For as long as the global economy continues to development and operate on the basis of limited energy supplies, the great demand for energy services in the future would cause severe energy crisis. Increasing energy efficiency can help to offset the rise in energy demand, but it is unlikely to address all the additional needs (ibid). Furthermore, the environmental contamination caused by fossil fuels will continue to need alternatives. Lauber (2005) maintains that while the present cost of saving one ton of carbon by increasing energy efficiency is substantially lower than by using renewable energy to avoid emissions, renewable power will play a role in the long run, energy efficiency can just solve short term problem. Besides the safety and nuclear waste problems, a significant growth in nuclear power use would increase reliance on imported uranium. Dependence on energy imports would still be a first problem for countries with a lack of resources. In addition, the nuclear sources also face energy crisis as it is shown that the known reserves of uranium will only last for 60 years by present counts. (Traube, 2004, cited Lauber, 2005).
Therefore, renewable energy seems to be a better option based on its two prominent advantages: infinite sources and little pollution. Renewable energy may be defined as energy generated from natural resources in the environment such as sunlight, wind, tides and geothermal heat, which are continuously replenished. According to the definition renewable energy will never run out. For this reason, renewable energy could be an ideal solution to the energy shortage problem. Additionally, renewable energy does not generate pollution directly, which will alleviate the serious global environmental deterioration. Renewable energy is actually already in widespread use: about 20 percent of world’s electricity production comes from hydroelectric dams; in many developing countries biomass provides the only power for cooking and heating; India and China both have primary wind power electricity plans, with 2,000 megawatt targets; Some Middle Eastern countries are trying to explore the hydrogen production powered by solar energy as a long-term alternative to dependence on exporting oil; The large-scale federal government in the United States received increasing R&D funding for renewable energy after the 1974 oil shock(Elliott, 1997).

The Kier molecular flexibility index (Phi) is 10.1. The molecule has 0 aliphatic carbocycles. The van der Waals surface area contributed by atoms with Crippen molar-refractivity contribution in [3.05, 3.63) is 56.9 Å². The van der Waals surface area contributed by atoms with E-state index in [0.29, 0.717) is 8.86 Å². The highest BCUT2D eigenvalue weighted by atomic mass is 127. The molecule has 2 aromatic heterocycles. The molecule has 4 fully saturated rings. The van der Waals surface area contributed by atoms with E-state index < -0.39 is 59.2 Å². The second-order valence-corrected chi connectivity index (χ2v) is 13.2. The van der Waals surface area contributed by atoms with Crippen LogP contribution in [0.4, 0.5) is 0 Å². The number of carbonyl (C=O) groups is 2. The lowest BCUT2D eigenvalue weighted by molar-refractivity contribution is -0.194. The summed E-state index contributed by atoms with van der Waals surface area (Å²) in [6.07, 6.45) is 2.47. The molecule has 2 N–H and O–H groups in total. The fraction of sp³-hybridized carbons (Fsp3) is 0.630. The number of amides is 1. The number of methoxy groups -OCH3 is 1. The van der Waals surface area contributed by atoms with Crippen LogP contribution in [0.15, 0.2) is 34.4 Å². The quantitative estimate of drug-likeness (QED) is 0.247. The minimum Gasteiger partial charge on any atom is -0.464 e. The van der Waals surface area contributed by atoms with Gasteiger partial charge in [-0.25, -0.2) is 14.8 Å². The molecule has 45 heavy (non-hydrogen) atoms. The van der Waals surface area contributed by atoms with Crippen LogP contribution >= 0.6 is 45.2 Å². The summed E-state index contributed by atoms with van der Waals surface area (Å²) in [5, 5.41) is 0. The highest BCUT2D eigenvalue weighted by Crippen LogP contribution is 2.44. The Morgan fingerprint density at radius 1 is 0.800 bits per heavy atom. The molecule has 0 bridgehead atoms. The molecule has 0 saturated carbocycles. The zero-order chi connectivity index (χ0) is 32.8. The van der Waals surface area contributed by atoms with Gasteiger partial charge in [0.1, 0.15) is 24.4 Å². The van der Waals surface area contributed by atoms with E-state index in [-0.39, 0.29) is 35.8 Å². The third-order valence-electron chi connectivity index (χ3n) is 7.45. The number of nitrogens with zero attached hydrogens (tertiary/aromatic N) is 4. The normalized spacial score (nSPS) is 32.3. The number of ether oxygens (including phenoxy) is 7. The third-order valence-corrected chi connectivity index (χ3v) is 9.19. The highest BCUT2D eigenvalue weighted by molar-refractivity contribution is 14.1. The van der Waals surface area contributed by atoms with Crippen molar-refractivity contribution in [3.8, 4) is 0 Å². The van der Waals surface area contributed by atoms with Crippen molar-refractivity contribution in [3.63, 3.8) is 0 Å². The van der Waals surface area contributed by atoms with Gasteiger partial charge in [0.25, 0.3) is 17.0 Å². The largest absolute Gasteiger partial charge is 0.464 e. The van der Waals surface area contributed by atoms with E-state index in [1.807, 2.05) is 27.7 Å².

The widespread use of renewable energy in many countries clearly shows that the promotion of renewable energy technologies provides great advantages for both rich and poor countries. In industrialized countries, solar or wind energy require highly skilled and knowledge-intensive employers, which will be an impetus to a new job hunting tendency. Using biomass with more efficient technologies for cooking and heating in developing countries where the biomass is usually used inefficiently and wastefully can bring large benefits such as a reduction in deforestation. Examples are the widespread use of improved wood and charcoal cooking stoves in Kenya as well as the production of ethanol from sugar cane in Brazil (A€mann, Laumanns and Uh, 2006).
However, “one renewable source may produce little or no pollution, but have other adverse environmental and social effect” (Hill, 2004, p.325). Hydroelectric dams generate low greenhouse gas emissions but affect both up- and down-stream ecosystems and force many people who live along the river into removing from their homes. Solar power does not produce direct pollution. During the process of manufacturing and transporting solar panels, energy storage and maintaining machines, however, pollution will be generated.